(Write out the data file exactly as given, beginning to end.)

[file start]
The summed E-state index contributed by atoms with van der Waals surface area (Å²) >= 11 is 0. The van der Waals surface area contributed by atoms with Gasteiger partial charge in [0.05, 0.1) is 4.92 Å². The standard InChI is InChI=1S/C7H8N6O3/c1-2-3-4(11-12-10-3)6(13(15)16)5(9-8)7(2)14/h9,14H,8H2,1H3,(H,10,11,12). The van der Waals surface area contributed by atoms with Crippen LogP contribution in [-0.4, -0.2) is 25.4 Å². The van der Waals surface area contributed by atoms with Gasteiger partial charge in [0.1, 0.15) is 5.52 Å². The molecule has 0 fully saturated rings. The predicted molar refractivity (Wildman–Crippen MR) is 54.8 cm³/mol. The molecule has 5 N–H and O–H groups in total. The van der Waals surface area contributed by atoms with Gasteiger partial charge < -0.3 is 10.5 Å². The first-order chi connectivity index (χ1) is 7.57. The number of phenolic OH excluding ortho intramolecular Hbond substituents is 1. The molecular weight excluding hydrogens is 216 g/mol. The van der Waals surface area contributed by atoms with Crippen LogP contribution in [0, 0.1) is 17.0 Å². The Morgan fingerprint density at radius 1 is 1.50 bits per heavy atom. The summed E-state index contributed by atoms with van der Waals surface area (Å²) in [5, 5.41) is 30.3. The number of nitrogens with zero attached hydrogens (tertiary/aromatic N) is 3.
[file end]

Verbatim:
The summed E-state index contributed by atoms with van der Waals surface area (Å²) >= 11 is 0. The van der Waals surface area contributed by atoms with Gasteiger partial charge in [0.05, 0.1) is 4.92 Å². The standard InChI is InChI=1S/C7H8N6O3/c1-2-3-4(11-12-10-3)6(13(15)16)5(9-8)7(2)14/h9,14H,8H2,1H3,(H,10,11,12). The van der Waals surface area contributed by atoms with Crippen LogP contribution in [-0.4, -0.2) is 25.4 Å². The van der Waals surface area contributed by atoms with Gasteiger partial charge in [0.1, 0.15) is 5.52 Å². The molecule has 0 fully saturated rings. The predicted molar refractivity (Wildman–Crippen MR) is 54.8 cm³/mol. The molecule has 5 N–H and O–H groups in total. The van der Waals surface area contributed by atoms with Gasteiger partial charge < -0.3 is 10.5 Å². The first-order chi connectivity index (χ1) is 7.57. The number of phenolic OH excluding ortho intramolecular Hbond substituents is 1. The molecular weight excluding hydrogens is 216 g/mol. The van der Waals surface area contributed by atoms with Crippen LogP contribution in [0, 0.1) is 17.0 Å². The Morgan fingerprint density at radius 1 is 1.50 bits per heavy atom. The summed E-state index contributed by atoms with van der Waals surface area (Å²) in [5, 5.41) is 30.3. The number of nitrogens with zero attached hydrogens (tertiary/aromatic N) is 3.